The Sensory Story Project was the original Sensory Project. My biggest dream was to write five sensory stories. I wanted these stories to be affordable to families, easily resourced with experiences that targeted seven sensory systems and I didn’t want them to be babyish as my readers, or experiencers as I call them, are of all ages. I do not want to patronise anyone. The writing of those stories was made possible by 159 Kickstarter backers.
That first project was like a snowball rolling down here and I am constantly amazed by the speed and changing shape of the current Sensory Projects. In this blog I want to give you the briefest insight into what makes a really awesome sensory story.
Firstly you need concise text. I always advise you start with the text when writing a sensory story because if you start with the resources the story you will come up with is bound to be a bit clunky, and we want to tell great stories. For some story experiences the text is simply the auditory cue that tells them something is about to happen. A brain prepared for experience is more able to process it (have a look at the McGurk effect for a good example of this).For other story experiences the words will be a part of the experience, but even for people supremely able to process language often less is more. Politicians know this when they put out sound bites, we actually ALL process more information when less is said.
Short text does not necessarily mean simple stories, within the Sensory Projects library I have stories that describe the formation of stars in stellar nurseries, examine teenage relationships, deal with challenging topics such as feminism or death, you can say a lot in a short amount of text.
Partnering the concise text you want rich and relevant sensory stimulus. By rich I mean an experience that will appeal strongly to a particular sensory system. I like to target specific senses so that the experiences are accessible to people who may be overloaded by being asked to process multiple types of stimuli at once. Over the course of a story someone should experience stimulation to all their senses, so the stories are both mono sensory in the telling but multi sensory as a whole. And of course relevant means that the stimuli you offer in conjunction with a piece of text is relevant to it. It is all too tempting to crow bar in that recent marvellous Tiger find into a story where it doesn’t belong. Pushing yourself to find the peculiar thing that will match the text ultimately means you end up with a better story.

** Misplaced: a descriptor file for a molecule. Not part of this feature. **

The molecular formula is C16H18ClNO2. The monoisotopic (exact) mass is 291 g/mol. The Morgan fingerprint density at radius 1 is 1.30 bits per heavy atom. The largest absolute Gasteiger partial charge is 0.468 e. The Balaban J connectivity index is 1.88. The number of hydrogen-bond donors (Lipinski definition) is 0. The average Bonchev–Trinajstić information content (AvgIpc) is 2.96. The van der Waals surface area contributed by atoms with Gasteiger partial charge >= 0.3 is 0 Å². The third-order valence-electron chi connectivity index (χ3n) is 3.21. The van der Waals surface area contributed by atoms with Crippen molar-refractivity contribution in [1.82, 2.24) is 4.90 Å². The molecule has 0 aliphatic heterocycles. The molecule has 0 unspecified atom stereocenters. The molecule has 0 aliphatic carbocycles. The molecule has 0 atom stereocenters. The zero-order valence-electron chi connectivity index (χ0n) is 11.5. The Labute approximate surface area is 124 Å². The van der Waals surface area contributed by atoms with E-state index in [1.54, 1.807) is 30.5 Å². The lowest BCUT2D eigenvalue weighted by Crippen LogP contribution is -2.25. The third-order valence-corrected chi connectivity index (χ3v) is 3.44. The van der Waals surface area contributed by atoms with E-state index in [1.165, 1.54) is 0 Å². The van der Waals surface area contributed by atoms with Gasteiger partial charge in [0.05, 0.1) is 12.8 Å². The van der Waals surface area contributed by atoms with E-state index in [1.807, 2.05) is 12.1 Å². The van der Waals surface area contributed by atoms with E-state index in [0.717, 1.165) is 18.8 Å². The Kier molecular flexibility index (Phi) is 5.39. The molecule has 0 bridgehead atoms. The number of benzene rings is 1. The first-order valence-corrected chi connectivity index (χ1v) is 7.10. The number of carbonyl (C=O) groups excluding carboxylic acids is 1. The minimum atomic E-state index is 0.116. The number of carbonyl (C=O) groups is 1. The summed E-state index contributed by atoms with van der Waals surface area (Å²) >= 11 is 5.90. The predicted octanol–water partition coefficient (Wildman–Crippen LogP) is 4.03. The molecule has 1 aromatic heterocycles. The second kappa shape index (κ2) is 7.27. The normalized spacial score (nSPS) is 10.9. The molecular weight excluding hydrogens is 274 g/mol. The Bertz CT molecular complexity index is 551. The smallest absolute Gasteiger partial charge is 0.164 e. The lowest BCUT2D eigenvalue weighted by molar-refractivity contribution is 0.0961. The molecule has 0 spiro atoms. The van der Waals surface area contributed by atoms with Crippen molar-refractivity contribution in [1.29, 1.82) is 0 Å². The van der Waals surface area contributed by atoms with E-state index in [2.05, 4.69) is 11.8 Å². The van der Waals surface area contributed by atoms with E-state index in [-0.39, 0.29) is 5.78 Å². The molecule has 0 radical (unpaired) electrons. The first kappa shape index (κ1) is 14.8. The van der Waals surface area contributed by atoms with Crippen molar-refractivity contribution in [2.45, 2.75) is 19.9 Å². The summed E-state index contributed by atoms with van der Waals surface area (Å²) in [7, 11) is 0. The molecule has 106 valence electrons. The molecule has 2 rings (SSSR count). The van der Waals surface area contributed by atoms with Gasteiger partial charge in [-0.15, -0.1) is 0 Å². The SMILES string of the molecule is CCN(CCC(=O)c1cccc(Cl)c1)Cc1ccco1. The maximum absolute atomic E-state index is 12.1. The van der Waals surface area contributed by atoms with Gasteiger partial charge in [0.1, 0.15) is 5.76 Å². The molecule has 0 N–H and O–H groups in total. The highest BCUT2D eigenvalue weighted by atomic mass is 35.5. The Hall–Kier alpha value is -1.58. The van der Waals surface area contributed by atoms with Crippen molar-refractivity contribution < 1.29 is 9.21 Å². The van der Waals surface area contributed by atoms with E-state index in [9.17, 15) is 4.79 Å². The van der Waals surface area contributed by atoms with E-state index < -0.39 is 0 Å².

The Sensory Projects began from my love of sensory stories, I was inspired by all those who created sensory stories before me and I hope I honour the history of sensory story telling by building on the great work already done. If you’re curious to find out more there are a number of free downloads on my website that offer you advice about how to share, create, resource and facilitate sensory stories, and of course there are the stories you can buy. I also had a book published which contains five sensory stories complete with activity suggestions to go with each one as well as more insight into the research that supports sensory story telling.
Go and try it! Have a go. Sensory stories are great fun.
Joanna will be sharing further ideas for sensory engagement for mental wellbeing at our SEMH Conference at The Wesley, London on 1 December 2017.